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Wisconsin’s Department of Natural Resources site no longer says humans cause climate change

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More government websites could do the same thing

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Members Of The UK's Royal Air Force Train With Merlin Helicopters In Calif. Photo by David McNew/Getty Images

The website of Wisconsin’s Department of Natural Resources no longer says that humans and greenhouse emissions cause climate change.

The new language says that causes of global warming are “are being debated and researched by academic entities.” It is not true that the causes of global warming are being heavily debated. Almost all climate scientists already agree that human-made greenhouse gases are responsible for climate change, and that global warming is a pressing issue. Before the revision, the site’s text reflected that consensus, saying “human activities that increase heat–trapping ("green house") gases are the main cause.”

DNR spokesperson Jim Dick told the Milwaukee Journal-Sentinel in an email that the “updated page reflects our position on this topic that we have communicated for years, that our agency regularly must respond to a variety of environmental and human stressors from drought, flooding, wind events to changing demographics.” This does not address the question of why the new language implies that we do not know what causes climate change.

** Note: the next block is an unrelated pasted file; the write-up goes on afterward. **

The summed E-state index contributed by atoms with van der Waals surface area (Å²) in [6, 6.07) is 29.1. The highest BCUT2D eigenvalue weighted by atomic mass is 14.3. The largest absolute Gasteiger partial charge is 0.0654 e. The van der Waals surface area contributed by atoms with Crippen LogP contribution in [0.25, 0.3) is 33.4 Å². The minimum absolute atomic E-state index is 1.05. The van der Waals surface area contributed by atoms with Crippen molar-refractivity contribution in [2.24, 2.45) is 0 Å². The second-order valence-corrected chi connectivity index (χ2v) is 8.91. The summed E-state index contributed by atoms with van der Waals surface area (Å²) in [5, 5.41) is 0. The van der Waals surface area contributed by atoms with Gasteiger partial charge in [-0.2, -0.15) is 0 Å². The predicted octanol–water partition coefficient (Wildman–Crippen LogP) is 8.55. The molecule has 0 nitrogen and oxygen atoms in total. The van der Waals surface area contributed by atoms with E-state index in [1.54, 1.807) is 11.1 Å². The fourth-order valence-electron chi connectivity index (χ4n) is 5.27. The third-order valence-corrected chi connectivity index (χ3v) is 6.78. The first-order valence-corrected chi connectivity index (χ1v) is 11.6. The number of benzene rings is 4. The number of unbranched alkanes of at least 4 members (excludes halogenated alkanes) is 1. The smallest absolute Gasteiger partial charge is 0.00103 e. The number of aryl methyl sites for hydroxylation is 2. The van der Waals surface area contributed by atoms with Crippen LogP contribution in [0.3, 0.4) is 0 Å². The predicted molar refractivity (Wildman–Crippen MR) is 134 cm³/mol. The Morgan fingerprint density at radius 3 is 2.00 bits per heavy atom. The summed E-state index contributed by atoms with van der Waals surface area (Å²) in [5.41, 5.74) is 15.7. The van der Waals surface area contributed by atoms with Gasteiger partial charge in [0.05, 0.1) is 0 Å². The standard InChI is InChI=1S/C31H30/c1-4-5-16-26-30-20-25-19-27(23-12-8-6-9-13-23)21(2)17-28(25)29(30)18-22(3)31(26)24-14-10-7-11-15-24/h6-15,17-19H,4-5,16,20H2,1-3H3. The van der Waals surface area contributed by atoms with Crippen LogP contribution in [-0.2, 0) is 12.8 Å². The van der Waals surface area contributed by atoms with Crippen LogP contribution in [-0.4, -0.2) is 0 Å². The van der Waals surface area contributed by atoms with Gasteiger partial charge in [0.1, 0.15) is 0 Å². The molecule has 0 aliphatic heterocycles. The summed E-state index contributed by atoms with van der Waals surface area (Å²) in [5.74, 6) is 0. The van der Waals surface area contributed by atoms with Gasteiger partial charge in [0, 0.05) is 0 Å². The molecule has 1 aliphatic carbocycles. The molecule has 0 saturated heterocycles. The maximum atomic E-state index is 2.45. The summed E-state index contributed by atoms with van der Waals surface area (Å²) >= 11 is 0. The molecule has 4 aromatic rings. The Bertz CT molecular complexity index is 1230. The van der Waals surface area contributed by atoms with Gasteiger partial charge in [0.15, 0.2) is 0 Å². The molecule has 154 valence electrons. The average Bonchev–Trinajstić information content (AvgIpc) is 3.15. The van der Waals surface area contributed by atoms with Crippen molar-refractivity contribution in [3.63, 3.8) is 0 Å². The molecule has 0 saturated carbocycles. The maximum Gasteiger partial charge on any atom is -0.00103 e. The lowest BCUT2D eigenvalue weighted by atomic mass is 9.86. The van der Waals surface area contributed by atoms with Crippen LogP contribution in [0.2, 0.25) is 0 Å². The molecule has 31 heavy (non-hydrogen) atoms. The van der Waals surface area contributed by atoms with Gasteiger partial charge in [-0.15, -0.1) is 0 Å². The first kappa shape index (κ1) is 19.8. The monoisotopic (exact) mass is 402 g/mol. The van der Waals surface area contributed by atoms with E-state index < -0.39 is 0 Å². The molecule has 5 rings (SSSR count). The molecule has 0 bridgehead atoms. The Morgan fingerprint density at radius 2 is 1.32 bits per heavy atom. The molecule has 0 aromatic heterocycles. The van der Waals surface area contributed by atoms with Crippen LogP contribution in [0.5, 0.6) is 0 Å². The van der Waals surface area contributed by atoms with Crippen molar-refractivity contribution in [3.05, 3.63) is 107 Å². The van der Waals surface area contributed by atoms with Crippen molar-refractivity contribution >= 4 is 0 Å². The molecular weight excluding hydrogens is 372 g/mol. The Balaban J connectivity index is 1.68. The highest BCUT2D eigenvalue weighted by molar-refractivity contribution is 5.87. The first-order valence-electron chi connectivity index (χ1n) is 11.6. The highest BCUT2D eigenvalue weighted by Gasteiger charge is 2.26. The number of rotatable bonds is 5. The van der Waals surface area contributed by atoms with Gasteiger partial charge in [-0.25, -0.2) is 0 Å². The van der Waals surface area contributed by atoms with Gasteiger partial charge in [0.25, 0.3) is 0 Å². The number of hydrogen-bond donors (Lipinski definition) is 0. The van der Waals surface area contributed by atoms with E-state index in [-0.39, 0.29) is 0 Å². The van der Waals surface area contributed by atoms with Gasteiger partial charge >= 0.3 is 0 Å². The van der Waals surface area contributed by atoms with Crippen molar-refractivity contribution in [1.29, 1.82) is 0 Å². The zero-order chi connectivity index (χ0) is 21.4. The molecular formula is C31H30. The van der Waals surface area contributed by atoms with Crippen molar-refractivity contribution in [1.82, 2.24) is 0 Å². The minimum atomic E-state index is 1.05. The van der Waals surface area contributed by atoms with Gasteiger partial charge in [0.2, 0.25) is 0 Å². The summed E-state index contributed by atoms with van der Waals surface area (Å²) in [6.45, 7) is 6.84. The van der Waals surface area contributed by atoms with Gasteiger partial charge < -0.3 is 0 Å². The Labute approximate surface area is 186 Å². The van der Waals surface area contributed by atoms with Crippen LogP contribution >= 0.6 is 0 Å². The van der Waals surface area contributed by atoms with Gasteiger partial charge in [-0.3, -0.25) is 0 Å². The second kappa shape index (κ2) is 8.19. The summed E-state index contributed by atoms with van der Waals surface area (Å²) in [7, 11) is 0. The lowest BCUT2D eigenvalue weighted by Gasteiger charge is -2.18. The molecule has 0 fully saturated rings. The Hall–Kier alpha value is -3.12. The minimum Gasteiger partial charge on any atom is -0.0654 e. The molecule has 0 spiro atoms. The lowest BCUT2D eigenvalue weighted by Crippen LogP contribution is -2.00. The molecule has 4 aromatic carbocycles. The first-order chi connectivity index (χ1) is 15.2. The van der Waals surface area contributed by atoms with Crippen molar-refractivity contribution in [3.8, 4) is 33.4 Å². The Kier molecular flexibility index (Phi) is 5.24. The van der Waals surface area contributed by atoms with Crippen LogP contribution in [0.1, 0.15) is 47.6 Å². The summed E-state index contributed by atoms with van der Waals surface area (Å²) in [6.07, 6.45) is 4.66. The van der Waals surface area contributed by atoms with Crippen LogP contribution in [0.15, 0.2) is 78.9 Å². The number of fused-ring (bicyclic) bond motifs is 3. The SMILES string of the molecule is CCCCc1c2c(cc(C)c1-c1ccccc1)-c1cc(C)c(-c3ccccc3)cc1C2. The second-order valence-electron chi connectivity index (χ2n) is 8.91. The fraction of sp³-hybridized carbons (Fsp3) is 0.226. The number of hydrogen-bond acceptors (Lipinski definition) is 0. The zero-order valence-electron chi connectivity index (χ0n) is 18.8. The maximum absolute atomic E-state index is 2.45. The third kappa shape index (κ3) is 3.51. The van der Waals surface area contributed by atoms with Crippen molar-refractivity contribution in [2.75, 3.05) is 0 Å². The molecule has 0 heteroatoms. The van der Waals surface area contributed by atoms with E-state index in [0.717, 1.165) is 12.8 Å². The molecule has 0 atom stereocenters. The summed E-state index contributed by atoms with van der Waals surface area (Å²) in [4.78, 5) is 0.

This is the latest anti-environment move from Wisconsin’s government, which has de-emphasized global warming since Republican Gov. Scott Walker took office in 2011. For example, the DNR site once had a lot of information from a 2008 Task Force on Global Warming. That’s no longer there. Walker has also introduced legislation to block clean energy, resisted Obama’s Clean Power Plan, and postponed pollution standards.

So far, Wisconsin is the only state that appears to be revising its website, but more states could follow suit now that it’s clear climate science will be attacked under President-elect Donald Trump. Many scientists have said that his environmental plans are a disaster. Trump has called climate change a “Chinese hoax,” appointed climate denier Scott Pruitt to head the Environmental Protection Agency, asked for the names of climate change workers from the Energy Department (though he later backed down).

The good news is that there are people trying to fight back. Energy Department officials refused to give Trump the name of climate change workers, and scientists are scrambling to save government climate-change data before Trump is sworn in. These researchers are the ones who need all the help they can get with rebuffing Trump. The last thing we need are state agencies themselves lead the way in denying science.


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